The Trump administration is expected to formally announce today that it is rescinding California's authority to set greenhouse gas emission standards for automobiles. The long-anticipated move is certain to set off a legal battle, as attorneys general in states impacted by the decision have promised to take legal action against the Environmental Protection Agency (EPA) to defend their right to regulate emissions from personal vehicles.
Currently, 14 states and the District of Columbia, serving a population of more than 118 million, have adopted these more stringent tailpipe pollution standards in order to protect the public health of their communities.
The action will also be celebrated by the oil industry and free-market advocacy groups that have been pressuring the White House and the federal agencies to take this unprecedented action. In the history of the Clean Air Act, California's waiver has only been denied once, by the George W. Bush administration, in a decision that was immediately challenged in court and was soon reversed by President Obama's EPA. A previously granted waiver has never been revoked or rescinded.
The EPA's action isn't just legally questionable, and is being criticized for a number of other reasons, all of which are being exhaustively reported. For instance:
- California's authority to set its own clean car standards has a long history of Republican support, and a bipartisan group of 24 governors have called on the administration to keep current standards in place.
- More than two-thirds of Americans support the current standards, according to an American Lung Association poll.
- The Trump administration’s own analysis determined that the proposed rollback would cost 60,000 jobs, and another independent analysis by the Blue Green Alliance warned those losses could be more than three times as high.
- The automakers have urged the Trump administration to preserve the current standards or to work out a compromise with California to enact aggressive emissions reduction standards under one national program.
- The rollback will cost new car buyers up to $5,000 over the lifetime of their vehicles, and owners of SUVs and small trucks will pay up to $8,000 more, according to a recent analysis by M.J. Bradley & Associates.
Though this move has been expected for months, not long ago, California's waiver was considered sacrosanct, and Clean Air Act legal experts doubted that the EPA would have any authority to revoke an existing waiver. Even Mary Nichols, chair of the California Air Resources Board, told Desmog in April 2018, “I don't think they're going to do that.”
Despite the dubious legal footing, stripping California of its right to regulate is what the Koch network has been demanding all along. As early as March 2017, then-EPA administrator Scott Pruitt was exploring how to withdraw this waiver from California, and he was presumably prepped to address the issue by the head of the EPA transition team, Myron Ebell of the Koch-funded Competitive Enterprise Institute, and other Koch network reps who were a part of the Trump administration's transition teams.
In March 2018, representatives from 11 groups, eight of which have known financial and personnel ties to the Koch network, sent a letter to Pruitt asking that he revoke California's waiver. The groups included the Competitive Enterprise Institute (CEI), the 60 Plus Association, Frontiers of Freedom, and the Taxpayers Protection Alliance (TPA), part of the network of front groups funded by the Koch brothers and their donor network through the Center to Protect Patient Rights (now called American Encore), and Freedom Partners.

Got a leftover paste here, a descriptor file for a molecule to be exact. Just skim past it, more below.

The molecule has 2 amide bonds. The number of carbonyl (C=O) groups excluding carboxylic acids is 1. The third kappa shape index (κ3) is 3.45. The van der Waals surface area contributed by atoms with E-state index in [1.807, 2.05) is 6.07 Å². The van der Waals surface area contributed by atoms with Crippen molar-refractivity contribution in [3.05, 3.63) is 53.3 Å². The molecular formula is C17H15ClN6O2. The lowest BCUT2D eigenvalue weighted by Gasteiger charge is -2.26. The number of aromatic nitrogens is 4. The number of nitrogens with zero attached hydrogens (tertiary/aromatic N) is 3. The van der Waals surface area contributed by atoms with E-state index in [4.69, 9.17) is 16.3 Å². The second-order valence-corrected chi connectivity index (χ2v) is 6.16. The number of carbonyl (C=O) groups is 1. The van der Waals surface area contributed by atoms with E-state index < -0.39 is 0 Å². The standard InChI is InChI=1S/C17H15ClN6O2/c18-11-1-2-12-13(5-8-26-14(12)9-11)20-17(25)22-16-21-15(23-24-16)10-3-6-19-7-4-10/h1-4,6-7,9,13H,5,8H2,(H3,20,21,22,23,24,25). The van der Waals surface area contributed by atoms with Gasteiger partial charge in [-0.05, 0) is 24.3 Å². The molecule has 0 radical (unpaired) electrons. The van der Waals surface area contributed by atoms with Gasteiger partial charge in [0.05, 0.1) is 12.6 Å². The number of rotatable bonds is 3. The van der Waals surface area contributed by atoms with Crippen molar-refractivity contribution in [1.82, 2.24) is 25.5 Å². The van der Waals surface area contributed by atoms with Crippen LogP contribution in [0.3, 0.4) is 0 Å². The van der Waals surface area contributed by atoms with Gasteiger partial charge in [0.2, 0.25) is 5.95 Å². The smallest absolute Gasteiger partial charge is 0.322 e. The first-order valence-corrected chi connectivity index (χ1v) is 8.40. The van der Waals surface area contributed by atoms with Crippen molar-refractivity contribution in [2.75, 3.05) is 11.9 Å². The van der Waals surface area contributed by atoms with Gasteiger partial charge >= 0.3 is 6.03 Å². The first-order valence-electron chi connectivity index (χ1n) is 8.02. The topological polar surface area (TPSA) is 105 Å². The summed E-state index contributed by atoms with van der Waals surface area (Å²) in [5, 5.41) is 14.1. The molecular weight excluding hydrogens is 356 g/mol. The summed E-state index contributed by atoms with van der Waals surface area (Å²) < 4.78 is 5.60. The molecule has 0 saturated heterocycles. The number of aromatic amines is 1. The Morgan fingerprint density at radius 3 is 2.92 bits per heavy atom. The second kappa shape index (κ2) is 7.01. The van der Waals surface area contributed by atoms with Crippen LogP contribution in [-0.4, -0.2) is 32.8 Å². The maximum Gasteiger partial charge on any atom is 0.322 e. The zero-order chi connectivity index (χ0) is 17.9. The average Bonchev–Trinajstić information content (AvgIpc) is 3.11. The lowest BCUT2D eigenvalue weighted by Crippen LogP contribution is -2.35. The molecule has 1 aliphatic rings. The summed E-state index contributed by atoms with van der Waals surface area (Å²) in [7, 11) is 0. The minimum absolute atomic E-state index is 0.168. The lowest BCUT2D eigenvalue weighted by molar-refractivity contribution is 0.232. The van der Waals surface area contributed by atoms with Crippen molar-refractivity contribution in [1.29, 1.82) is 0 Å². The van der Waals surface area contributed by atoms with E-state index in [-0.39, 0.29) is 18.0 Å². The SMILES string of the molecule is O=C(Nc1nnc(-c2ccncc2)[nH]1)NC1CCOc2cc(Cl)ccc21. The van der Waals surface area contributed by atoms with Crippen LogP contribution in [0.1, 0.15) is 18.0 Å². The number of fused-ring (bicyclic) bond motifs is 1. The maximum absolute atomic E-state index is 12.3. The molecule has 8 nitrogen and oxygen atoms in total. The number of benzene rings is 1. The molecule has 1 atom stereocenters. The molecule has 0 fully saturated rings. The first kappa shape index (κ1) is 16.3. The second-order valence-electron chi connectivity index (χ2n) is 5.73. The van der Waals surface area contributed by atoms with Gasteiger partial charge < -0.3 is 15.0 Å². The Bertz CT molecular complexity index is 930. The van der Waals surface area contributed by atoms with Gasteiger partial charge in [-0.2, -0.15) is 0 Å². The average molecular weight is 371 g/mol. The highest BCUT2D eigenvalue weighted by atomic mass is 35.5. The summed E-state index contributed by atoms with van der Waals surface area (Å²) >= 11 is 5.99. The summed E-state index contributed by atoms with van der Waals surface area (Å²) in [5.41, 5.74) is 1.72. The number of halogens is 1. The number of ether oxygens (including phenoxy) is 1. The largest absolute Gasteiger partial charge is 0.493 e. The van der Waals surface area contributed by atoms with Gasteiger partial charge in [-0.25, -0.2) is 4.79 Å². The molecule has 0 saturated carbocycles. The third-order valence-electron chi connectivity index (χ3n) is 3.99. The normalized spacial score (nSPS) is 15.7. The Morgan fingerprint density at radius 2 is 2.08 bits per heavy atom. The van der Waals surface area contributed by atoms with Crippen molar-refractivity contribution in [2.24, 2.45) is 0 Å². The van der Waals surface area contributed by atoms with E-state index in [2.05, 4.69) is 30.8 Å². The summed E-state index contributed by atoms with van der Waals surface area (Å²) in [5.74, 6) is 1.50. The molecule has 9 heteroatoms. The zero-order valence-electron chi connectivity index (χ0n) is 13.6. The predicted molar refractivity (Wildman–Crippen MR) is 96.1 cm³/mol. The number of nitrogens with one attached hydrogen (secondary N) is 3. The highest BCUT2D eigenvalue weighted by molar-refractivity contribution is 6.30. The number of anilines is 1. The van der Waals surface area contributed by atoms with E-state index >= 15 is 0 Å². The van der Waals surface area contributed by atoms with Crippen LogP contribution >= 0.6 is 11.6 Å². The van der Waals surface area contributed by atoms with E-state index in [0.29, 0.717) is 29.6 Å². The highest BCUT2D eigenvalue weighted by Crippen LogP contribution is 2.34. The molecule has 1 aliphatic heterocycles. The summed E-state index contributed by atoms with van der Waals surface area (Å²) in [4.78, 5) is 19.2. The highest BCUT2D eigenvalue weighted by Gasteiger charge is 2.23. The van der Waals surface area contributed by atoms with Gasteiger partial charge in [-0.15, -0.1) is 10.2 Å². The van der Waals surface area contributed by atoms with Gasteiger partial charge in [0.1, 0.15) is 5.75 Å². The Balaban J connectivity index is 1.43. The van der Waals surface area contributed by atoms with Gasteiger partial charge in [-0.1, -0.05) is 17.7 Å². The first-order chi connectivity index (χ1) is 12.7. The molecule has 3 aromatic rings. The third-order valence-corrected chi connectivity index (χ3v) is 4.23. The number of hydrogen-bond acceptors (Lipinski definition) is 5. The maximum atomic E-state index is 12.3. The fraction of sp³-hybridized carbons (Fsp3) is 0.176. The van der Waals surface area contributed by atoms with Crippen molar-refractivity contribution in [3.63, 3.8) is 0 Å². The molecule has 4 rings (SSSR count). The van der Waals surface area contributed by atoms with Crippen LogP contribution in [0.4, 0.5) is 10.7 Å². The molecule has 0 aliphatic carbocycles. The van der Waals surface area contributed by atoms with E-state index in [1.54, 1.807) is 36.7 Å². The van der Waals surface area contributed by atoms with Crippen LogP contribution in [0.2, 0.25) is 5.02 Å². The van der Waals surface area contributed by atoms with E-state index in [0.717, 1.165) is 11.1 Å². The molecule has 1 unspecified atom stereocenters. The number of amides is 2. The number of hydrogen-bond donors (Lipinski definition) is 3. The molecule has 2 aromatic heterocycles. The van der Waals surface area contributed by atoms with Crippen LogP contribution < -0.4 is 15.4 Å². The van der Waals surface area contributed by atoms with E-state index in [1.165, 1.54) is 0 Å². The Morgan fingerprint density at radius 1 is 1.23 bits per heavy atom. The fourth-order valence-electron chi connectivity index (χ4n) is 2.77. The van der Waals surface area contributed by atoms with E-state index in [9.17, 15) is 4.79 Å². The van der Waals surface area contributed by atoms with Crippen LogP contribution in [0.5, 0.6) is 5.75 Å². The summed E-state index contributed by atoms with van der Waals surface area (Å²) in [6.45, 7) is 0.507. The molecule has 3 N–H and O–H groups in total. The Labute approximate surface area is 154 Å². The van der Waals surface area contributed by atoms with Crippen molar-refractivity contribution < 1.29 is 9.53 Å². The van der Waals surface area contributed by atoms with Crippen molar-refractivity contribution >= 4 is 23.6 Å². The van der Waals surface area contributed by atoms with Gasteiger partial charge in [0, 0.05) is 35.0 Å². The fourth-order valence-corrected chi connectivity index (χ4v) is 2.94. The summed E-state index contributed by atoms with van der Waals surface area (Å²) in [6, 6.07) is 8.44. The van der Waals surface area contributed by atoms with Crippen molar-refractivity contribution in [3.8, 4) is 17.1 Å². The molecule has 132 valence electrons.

Later, in May 2018, three former members of President Trump’s transition teams — all of whom work or worked with Koch-funded and Koch-founded organizations — sent the president another letter, which also argued for the EPA to withdraw California’s legislated right to set its own tailpipe emissions standards.
As DeSmog reported at the time, that letter was signed by Tom Pyle of the Institute for Energy Research (IER), Myron Ebell of the Competitive Enterprise Institute, and Shirley Ybarra, a former fellow at the Reason Foundation. All three organizations have close Koch ties, and Pyle was himself a lobbyist for Koch Industries, the petrochemical empire privately owned by billionaire brothers Charles and David Koch. “Decisions about what kinds of cars people buy and drive should be made by the consumers themselves, not bureaucrats in Sacramento,” said Pyle at the time.
In June, House Democrats opened an investigation into why the oil industry was the “only winner” in the proposed rule change, and asked a number of oil and gas companies, trade groups, and free-market advocacy organizations — Marathon Petroleum, the American Fuel & Petrochemical Manufacturers (AFPM), the American Legislative Exchange Council (ALEC), Energy4US, and Americans for Prosperity — for information about a “troubling, secret lobbying and social media campaign that reportedly occurred leading up to its release.”
The covert campaign was first exposed in a December 2018 New York Times investigation, which described how Marathon Petroleum and the AFPM — in which Koch Industries is a particularly influential member — worked with other advocacy groups to circulate letters to Congress, while AFPM deployed an unregistered, unincorporated front group called Energy4US to bundle comments from Facebook users to send to the DOT to support a rollback of the standards.
When the EPA formally makes the announcement this afternoon, representatives of “free-market groups that have championed the Trump administration’s rollback” are expected to be in attendance. If these groups are the same that have lobbied throughout for this revocation of California's waiver, then they are funded by the Koch network and Big Oil allies, those very industries who stand to benefit most from the decision.